Artist living and working between New York City, Missouri, and Los Angeles
Bicoastal Carpool is weekly internet radio show hosted by Kate Harding, airing live on WPIR Pratt Radio, every Monday, 11AM - 12PM EST from Pratt Institute in Brooklyn, New York.
Check back for regular updates on guests, songs, topics of conversation... shows will be uploaded and archived here after they air on WPIR. Click on show dates to listen.
2/13/2016: Will air live on WPIR Pratt Radio from 11AM-12PM EST, with Sara Jimenez and Ernesto Pujol. We will continue to consider the instigatory question "What moves you?"
Co-host: Sara Jimenez
Sara Jimenez is a multi-disciplinary Filipina-Canadian artist, currently living and working in New York. Through performance, installation, sculpture, and drawing, she investigates relationships between material impermanence and trans-cultural memory. Throughout her projects, she is interested in complicating and re-imagining existing narratives around concepts of home, absence, and origins.
She received her BA from the University of Toronto (2008) and her MFA from Parsons the New School for Design (2013). Residencies include Brooklyn Art Space (2014), Wave Hill’s Winter Workspace (2015), a full artist fellowship to The Vermont Studio Center (2016), and the Bronx Museum’s AIM program (2016). Jimenez has exhibited at the Pinto Art Museum (Philippines), Rush Arts Gallery (NY), The Brooklyn Museum (NY), FiveMyles Gallery and Wayfarers Gallery (NY). She has performed numerous venues including The Noguchi Museum, Dixon Place, and Smackmellon.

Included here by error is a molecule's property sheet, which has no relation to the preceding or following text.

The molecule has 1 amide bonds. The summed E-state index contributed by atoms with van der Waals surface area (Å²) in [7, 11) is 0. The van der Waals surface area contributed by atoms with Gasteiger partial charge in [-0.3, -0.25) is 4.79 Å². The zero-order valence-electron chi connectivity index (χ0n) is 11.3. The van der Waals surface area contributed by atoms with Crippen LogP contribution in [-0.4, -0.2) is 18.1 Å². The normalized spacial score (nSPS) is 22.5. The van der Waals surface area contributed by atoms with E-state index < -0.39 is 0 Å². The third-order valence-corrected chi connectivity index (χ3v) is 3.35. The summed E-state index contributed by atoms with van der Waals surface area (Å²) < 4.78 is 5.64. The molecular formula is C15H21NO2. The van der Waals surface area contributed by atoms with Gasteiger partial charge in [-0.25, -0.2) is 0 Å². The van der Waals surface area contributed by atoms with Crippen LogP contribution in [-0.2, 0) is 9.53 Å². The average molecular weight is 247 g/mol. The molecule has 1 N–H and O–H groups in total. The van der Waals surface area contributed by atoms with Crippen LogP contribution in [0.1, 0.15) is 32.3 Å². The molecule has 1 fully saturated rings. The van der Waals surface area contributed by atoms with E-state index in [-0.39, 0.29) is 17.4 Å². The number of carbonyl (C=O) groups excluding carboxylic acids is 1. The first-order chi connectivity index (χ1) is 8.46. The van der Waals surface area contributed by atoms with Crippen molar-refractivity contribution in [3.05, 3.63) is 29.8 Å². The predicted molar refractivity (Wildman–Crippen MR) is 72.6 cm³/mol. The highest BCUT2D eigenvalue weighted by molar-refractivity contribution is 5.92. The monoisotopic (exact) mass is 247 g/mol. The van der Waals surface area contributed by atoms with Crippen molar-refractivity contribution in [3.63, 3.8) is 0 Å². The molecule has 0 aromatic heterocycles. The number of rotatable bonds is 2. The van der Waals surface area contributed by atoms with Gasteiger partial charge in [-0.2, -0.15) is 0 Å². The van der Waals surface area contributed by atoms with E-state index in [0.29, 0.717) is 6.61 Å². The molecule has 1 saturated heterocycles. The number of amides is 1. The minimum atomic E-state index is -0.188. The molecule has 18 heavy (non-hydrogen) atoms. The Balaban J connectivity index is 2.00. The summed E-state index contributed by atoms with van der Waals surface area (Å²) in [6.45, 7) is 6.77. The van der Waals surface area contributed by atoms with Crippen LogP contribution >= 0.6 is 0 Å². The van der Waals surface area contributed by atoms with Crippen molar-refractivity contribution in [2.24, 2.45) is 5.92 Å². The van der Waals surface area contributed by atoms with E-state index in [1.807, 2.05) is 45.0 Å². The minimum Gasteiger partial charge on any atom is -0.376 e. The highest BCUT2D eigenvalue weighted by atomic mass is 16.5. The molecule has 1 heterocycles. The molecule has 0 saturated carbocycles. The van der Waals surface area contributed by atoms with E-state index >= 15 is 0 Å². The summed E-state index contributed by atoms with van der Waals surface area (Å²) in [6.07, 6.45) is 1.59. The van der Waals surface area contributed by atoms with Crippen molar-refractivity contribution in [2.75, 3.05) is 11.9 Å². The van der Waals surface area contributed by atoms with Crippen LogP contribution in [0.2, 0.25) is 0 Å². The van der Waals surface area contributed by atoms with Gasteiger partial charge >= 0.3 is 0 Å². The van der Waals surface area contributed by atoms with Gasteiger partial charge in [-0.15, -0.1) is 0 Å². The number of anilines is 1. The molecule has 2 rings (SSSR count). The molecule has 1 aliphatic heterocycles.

Guest carpool buddy: Ernesto Pujol
Ernesto Pujol is a performance artist and social choreographer known for his socially-engaged public art practice. Pujol creates durational group walking performances as complex portraits of people and places, inhabiting familiar landscapes and emblematic architecture that have nevertheless become invisible, reactivating them to reveal their psychic underlay, in the Jungian sense.
Pujol is interested in a practice that points at pressing issues, contributing to greater individual and collective awareness through an esthetic mindful presence, achieved through scholarly research and psychic acuity (a perceptual term coined by writer Lewis Hyde). His performances are constructed through the repetitive slow walking of prescribed areas, carefully considered gestures, and a meditative silence.
Pujol trained in humanities and fine arts, education, art therapy, media theory, and Western monasticism, studying in the Caribbean, Europe, and the United States. He has performed with urban and rural communities worldwide. He is the author of Sited Body, Public Visions: silence, stillness & walking as Performance Practice; as well as numerous published essays. The artist currently teaches at Nomad/9, a low-residency MFA Program in Interdisciplinary Art at The Hartford Art School, Connecticut.
Co-host: Thyrza Nichols Goodeve
Lives and works in New York, New York.